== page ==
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Hi Leigh Anne and welcome to Seasoned Advice! First let me say that you will probably get a few different answers as many of us have different ways of handling such issues. Since you had what sounded like a pretty good amount of rust to start with, I would recommend a thorough cleaning with steel wool to ensure that you have removed all of the rust. Be sure ...


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If you have a large amount of rust, the one thing which removes it really well is lye. Just be careful when handling it. Leave it for a while in a fairly concentrated NaOH bath, then scrub off. Proceed with seasoning as usual. We have several questions about seasoning pans and woks, this one is probably the most interesting for you: Wok preparation and ...


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@LeighAnne: Regarding the selection, maintenance, and rejuvenation of woks, I recommend that you read pp. 43-48 of The Modern Art of Chinese Cooking: Techniques and Recipes by Barbara Tropp. Detailed instructions for seasoning a wok are on page 47: . Check Worldcat.org to find a library near you that has it: ...


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A new patina is vulnerable to scratches and even washing off into liquid boiling on it. I've found that even a well-established patina is vulnerable to washing off this way. If I were you, I'd would NOT bother to remove the remaining patina and start over. Rather, I would re-season the wok on top of the existing patina at least once. Actually, I'd ...


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So I checked the temperature of water where the element was set to about 100 degrees F. It seemed to be about 25 to 30 degrees high. So what temperature should I set it for wok cooking with garlic. I ended up cooking the dish in a regular fry pan on the stove, but I would like to use the wok, otherwise it is just dead weight in my kitchen.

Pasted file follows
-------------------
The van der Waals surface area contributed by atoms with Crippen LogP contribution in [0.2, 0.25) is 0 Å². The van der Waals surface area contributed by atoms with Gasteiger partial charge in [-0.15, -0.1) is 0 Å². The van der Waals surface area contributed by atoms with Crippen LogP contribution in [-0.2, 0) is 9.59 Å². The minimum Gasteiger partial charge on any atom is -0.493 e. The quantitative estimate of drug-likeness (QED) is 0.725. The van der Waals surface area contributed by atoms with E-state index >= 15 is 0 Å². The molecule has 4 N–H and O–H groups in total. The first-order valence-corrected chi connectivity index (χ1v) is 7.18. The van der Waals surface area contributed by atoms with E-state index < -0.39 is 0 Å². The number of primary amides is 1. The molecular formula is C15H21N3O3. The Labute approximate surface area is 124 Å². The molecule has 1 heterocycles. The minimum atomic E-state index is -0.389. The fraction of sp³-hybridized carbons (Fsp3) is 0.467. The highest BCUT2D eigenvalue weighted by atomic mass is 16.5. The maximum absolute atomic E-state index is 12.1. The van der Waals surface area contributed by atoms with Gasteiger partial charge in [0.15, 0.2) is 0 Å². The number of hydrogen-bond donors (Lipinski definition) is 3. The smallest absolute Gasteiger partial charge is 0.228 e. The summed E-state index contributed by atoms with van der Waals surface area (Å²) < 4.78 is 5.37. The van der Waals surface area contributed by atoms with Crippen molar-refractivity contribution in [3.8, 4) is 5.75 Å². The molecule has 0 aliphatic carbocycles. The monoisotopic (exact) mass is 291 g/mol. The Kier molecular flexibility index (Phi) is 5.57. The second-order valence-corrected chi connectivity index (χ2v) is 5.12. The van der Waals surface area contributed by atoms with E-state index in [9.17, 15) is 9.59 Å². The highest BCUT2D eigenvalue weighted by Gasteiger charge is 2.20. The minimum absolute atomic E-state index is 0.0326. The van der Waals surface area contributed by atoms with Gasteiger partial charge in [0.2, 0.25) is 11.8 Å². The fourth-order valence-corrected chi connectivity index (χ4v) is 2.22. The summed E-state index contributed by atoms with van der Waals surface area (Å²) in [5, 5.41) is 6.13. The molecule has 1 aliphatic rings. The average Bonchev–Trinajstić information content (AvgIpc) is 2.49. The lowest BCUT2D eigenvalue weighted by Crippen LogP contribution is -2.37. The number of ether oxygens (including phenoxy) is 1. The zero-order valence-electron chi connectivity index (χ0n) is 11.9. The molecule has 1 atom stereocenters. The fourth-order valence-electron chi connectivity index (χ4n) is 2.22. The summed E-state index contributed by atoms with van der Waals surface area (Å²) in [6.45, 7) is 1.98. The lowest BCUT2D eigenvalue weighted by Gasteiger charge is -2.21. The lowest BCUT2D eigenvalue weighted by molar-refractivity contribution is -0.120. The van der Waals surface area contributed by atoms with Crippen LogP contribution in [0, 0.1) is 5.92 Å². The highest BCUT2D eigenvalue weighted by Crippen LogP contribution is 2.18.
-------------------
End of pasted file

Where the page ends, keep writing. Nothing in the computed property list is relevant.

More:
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I don't think there is anything wrong with the wok. Chinese wok cooking requires some seriously high heat, if it was really too hot, you'd be complaining of the oil smoking so much that your eyes sting, or even seeing the wok bottom glow if the kitchen is somewhat dim. The more probable explanation is that, as you are not accustomed to this type of ...


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Perhaps you could benefit from user experience by posting your question in the Customer Questions and Answers section of a product sold by Amazon. For example, try posting here: http://www.amazon.com/Ceramic-Marble-Coated-Aluminium-inches/dp/B004FSS43I#Ask


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Good wok rings have round sections cut out to stop excessive build up of heat and fumes.


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All wok rings are not created equal; quality ones are made of cast iron. Try to find one made specifically for your gas range: They are designed to lock onto the grate and function as an extension of the grate. A ring that is designed for your range makes cooking in a wok an absolute joy as the wok is steady and balanced and heats evenly without fear of ...


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http://www.seriouseats.com/2010/06/equipment-how-to-buy-a-wok-which-wok-is-the-best.html Read this. Great advice. Woks CAN work great on an electric range. But you have to buy carbon steel, not non-stick. Don't listen to the nay sayers. It works great. Try it!!



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